What You Ought To Know Before You Trade Forex, Futures and Options
The number of traders who are now trading futures and options has been growing very quickly for several years now. The comfort of accessing perpetually updated information on the internet has inspired an increased number day traders to endeavour to become successful and make excellent profits in this hazardous investment area.
Trading forex and commodity futures and options is definitely not for everybody.Nowdays it can be a complex and extremely high-risk business that undergoes very volatile price and value swings.
So before you decide to invest any money and commence trading in forex, commodities futures or option contracts, you should be aware of the hazards that are involved:
1. What level of trading experience and expertise do you possess?
2. Do you fully understand what commodity futures and option contracts are and how they work?
3. How do you handle your risk exposure and what steps will you take to protect your capital?
4. If you have a problem or question do you know where to get the answer?
I shall now endeavour to discuss the above questions in more detail.
What are Commodity futures and option contracts?
Simply put in a nutshell, a futures contract is a legally binding agreement between two parties to buy or sell a particular financial product or commodity in the future, on a designated exchange, for a specific quantity of a commodity at a specific price.
The buyer and seller of a futures contract will agree now on a price for a product to be delivered, or paid, for at a specifically set date and time in the future. This is is known as the “settlement date.” The actual delivery of the commodity can take place in fulfillment of the contract, but most futures contracts are invariably closed out or “offset” prior to delivery.
An option on a commodity futures contract is basically a legally binding agreement between two parties that gives the buyer, who pays a market determined price known as a “premium,” the right (but not the obligation), within a specific time period, to exercise his option.
The exercise of this option will result in the person being viewed as to have entered into a futures contract at a specified price. This is known as the “strike price.” In some cases, an option may confer the right to buy or sell the underlying asset directly, and these options are known as options on the physical asset.
There are two general categories of trading accounts that are most commonly used.
The first is a Individual Account. In an individual account all of trading that occurs is usually done for you. An individual account can be setup in either of two ways, that is a “non-discretionary” or a “discretionary” account.
All a “non-discretionary” account, means is that you are responsible for all of the trading decisions that occur. The stock broker will not carry out any trades without your prior approval being given.
On the other hand a “discretionary” individual account basically means that you have given full permission to the stock broker to make all trading decisions on your behalf.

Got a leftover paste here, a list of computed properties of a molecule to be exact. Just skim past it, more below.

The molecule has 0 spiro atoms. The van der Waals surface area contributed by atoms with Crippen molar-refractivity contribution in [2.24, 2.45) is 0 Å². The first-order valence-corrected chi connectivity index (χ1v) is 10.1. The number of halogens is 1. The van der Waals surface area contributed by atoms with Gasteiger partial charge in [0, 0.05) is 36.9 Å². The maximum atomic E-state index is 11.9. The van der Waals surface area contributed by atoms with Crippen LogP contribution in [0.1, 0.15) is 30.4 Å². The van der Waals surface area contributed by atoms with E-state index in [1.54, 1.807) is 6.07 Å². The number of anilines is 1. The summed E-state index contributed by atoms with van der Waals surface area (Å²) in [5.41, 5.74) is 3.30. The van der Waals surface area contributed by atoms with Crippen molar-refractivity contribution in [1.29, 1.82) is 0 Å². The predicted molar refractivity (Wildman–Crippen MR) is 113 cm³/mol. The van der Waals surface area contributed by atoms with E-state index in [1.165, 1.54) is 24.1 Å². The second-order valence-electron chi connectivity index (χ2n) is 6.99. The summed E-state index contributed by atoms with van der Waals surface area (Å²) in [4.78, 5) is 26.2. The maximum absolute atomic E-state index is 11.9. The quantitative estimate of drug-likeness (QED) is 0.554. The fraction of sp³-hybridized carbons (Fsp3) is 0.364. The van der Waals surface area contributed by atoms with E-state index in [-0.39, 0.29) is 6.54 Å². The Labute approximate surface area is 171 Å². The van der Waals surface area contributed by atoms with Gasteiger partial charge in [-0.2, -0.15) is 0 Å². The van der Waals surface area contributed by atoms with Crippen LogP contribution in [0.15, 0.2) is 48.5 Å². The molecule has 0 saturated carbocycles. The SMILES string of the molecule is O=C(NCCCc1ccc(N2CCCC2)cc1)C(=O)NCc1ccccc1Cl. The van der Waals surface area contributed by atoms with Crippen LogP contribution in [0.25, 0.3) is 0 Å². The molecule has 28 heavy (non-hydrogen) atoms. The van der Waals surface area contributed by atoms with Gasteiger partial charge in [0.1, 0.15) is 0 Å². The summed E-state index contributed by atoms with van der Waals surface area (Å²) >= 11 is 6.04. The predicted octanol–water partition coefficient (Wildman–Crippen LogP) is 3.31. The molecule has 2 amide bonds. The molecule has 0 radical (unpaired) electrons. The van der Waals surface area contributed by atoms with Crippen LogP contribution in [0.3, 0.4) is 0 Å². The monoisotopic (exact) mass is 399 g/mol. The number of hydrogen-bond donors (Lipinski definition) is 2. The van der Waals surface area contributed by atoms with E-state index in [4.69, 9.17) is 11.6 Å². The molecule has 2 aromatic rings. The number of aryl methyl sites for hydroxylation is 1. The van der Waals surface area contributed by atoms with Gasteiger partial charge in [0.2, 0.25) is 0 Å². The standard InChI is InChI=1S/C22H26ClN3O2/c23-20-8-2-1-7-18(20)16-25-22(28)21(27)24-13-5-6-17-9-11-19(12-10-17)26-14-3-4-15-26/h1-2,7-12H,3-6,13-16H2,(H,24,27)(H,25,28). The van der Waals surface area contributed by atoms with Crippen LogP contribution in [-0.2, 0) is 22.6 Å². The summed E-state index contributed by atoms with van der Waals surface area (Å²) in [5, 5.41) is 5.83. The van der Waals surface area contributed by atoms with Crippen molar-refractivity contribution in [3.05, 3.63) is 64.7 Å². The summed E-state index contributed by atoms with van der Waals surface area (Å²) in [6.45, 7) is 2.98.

You have the choice of opening an individual account either with a registered Futures Commission Merchant or through an Introducing Broker. The Introducing Broker can accept your orders and then will place them for completion with a Futures Commission Merchant usually who the Introducing Broker already has a working relationship with.
You can also deposit funds directly with the Futures Commission Merchant into an individual discretionary account. When you do this you grant power-of-attorney to a Futures Commission Merchant or an Introducing Broker to make all trading decisions on your behalf.
If by chance any problems do arise with your trading account it is a good idea always discuss these with your stock broker first. If the answers are not to your satisfaction then you can always go higher if need be. There are numerous avenues available such as ASIC or similar you can go to if the need should arise. I have found that if you have picked a reputable advisor/stock broker to begin with ,then they are only too willing to assist you when misunderstanding or problems occur
Here is a handy check list “Before You Begin Trading”:
Always make sure you have:
1. That you have clearly identified what your financial goals are, plus making sure you have included the actual amount of risk and loss you can handle comfortably?
2. You have decided exactly how much assistance and help you may require from a trading advisor or stock broker in making any trading decisions?
3. Prior to opening an account, you have checked the registration status and disciplinary history of the advisor/ stockbroker you have selected to open your account with..
4. Make sure that you have received and thoroughly went over the stock broker/advisor disclosure documents before you open an account?
5. Do you clearly understand the disclosure document, including the rate of fees, the possible potentials for loss,plus your right to withdraw your funds
If in any doubt whatsoever make sure you ask questions about anything that you do not fully understand. When all is said and done, remember it is ultmately your money, so make sure you know exactly where it is going and who is managing it..
I wish you profitable trading.